I believe that we should step back and re-examine with an open mind the entire philosophy of waste management and disposal. We have made considerable progress and we have learned much over the last 50 years. We have discovered the critical importance of subjective, emotional decisions in the decision-making process. We have now taken care of the major technological challenges and we have to resolve the social and political issues that stand in the way of radioactive waste disposal. We live in the real world of emotions and politics and not in the protected world of science. Clearly, technologists need to reorientate their efforts and to collaborate with non-technicians such as sociologists.
A technical agency
Having come this far, can we count on the support of the IAEA for the next steps? Will the IAEA - a technical agency - be ready to deal with non-technical issues? This is a question of policy, to be answered by its board of governors. I really hope that its members will understand the crucial importance of this new approach and thus encourage further progress in radioactive waste disposal.
We understand that there will be as many solutions as there are sites, and we may just find out that, with a little more imagination and a little more sensibility, or more accurately what the untranslatable German word Fingerspitzengefühl means (literally: the feeling in your fingertips), we will find solutions that are acceptable to most stakeholders.
Why not, for instance, build disposal sites for hundreds of thousands of years, as we have been suggesting, but licence them for 100 years only? This would allow for retrievability and reversibility. After 100 years one would want to take into account recent scientific and technological developments before renewing a licence for another century. By contrast with longer periods, a century is a period of time that most people can still subjectively relate to. It is also sufficiently short relative to the time that we expect disposal sites to last that presumably no major correction would be necessary at the time of a licence renewal.
When you think of it, buildings and constructions of previous generations have lasted much longer than one century. Think of the Romans or of the cathedral builders of the Middle Ages or of the Incas and of many more. Except under tropical conditions, damage to these earlier structures has more often been caused by mankind than by nature. This, incidentally, corroborates my opinion that rather than protecting humanity from the effects of radioactive waste, it is imperative to protect radioactive waste from future human activities.
Periodic licence renewal of disposal sites is of course not a new idea but such an approach would seem to offer better safety conditions than most interim storage arrangements and, in the final analysis, the only concern common to all stakeholders is the safety of the management of radioactive waste.
Another, very similar, 'middle of the road' solution would be a final repository that remains open for 100 years, 200 years, 300 years or at least until some future generation decides that it is time to close it. This seems to be an option that is being considered and that maybe needs to be considered further.
It is worth noting that keeping the site open for 300 years assumes that we are able to extrapolate present social conditions 300 years into the future. Three hundred years ago, Louis XIV was on the throne in France and, on the east coast of North America, there were a few European colonies trying to make a living. If those people had tried to imagine what it would be like 300 years in the future, they couldn't possibly have imagined what is happening today. I therefore cannot believe that any one of us can imagine the social situation 300 years down the road.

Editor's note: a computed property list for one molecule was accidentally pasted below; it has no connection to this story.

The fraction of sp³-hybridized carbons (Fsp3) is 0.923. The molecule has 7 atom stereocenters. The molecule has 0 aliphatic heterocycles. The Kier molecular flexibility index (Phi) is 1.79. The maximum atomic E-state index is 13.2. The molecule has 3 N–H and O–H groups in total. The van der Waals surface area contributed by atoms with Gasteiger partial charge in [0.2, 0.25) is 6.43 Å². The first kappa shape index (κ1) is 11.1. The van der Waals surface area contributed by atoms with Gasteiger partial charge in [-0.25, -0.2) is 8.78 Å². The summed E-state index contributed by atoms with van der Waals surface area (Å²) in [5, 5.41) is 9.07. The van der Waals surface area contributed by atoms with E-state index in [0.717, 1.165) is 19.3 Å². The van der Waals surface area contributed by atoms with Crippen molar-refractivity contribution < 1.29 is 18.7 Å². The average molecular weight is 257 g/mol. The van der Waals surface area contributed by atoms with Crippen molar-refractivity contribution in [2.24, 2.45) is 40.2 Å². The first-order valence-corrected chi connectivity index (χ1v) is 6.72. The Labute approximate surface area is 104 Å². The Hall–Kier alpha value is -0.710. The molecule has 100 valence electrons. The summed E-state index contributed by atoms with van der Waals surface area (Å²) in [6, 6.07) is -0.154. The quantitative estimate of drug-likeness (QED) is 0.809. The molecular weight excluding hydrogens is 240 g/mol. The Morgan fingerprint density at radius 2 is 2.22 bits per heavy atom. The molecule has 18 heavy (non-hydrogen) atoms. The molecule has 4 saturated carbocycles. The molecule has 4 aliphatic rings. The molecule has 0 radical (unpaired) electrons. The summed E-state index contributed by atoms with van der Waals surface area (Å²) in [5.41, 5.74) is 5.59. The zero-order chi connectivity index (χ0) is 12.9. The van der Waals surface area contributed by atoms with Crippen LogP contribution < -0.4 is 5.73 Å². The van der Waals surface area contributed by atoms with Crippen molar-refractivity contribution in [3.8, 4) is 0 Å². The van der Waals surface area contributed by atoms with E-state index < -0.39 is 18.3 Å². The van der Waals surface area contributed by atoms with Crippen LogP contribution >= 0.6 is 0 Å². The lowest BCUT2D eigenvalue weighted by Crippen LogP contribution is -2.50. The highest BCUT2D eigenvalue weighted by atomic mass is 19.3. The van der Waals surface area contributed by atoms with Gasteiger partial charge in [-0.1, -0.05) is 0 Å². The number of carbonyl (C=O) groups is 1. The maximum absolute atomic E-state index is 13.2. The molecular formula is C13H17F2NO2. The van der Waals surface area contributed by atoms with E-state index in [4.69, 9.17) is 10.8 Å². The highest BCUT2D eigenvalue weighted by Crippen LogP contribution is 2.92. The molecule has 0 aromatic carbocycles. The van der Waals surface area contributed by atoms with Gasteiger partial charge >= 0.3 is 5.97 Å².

At any rate, if we choose one of these 'middle of the road' solutions, rather than straightforward final disposal, we have to take a few precautions. We have to make sure that the waste is packaged in a 'final' form - you don't want the waste to be packaged then repackaged again and again. The information that accompanies it should be in a form that can be passed on to future generations, and those future generations should be told how we think the site should be closed. We have a certain technological knowledge of what we think should happen to these disposal sites, so we should not simply let this knowledge disappear and assume the others will find a final solution.
An undue burden
These solutions are in line with the trend towards greater acceptance of provisions for retrievability and reversibility. At the Córdoba meeting these were relatively new issues, and they were debated and the tenor was yes, sure but really we don't want that; we want to go for final disposal. Now it seems to me that these concepts are taken as part of the normal expectations: this is a realistic option, this is not necessarily technically ideal, but it is politically very important and therefore it is part of the picture.
Along with this change in attitude, there has been an interesting shift in the understanding of the phrase "no undue burden for future generations". If you think back, originally it was quite clear its meaning was absolute: any one generation takes care of its own waste and the next generation never has to worry about it. Then there was a slight change in thinking: some people began to ask what exactly is meant by the word "undue"? Perhaps the meaning of "undue" is not what we originally thought; maybe there can be some due burdens. We now talk about not foreclosing options for future generations, which is fair enough, but there is some vagueness built into this combination of no undue burden and not foreclosing options, and I believe that this vagueness should be examined. We should try and understand what really is behind it: did we make a mistake by saying no undue burden, or should we go back to a strict narrow definition? Sitting on a fence may be politically astute, but is rarely comfortable for very long!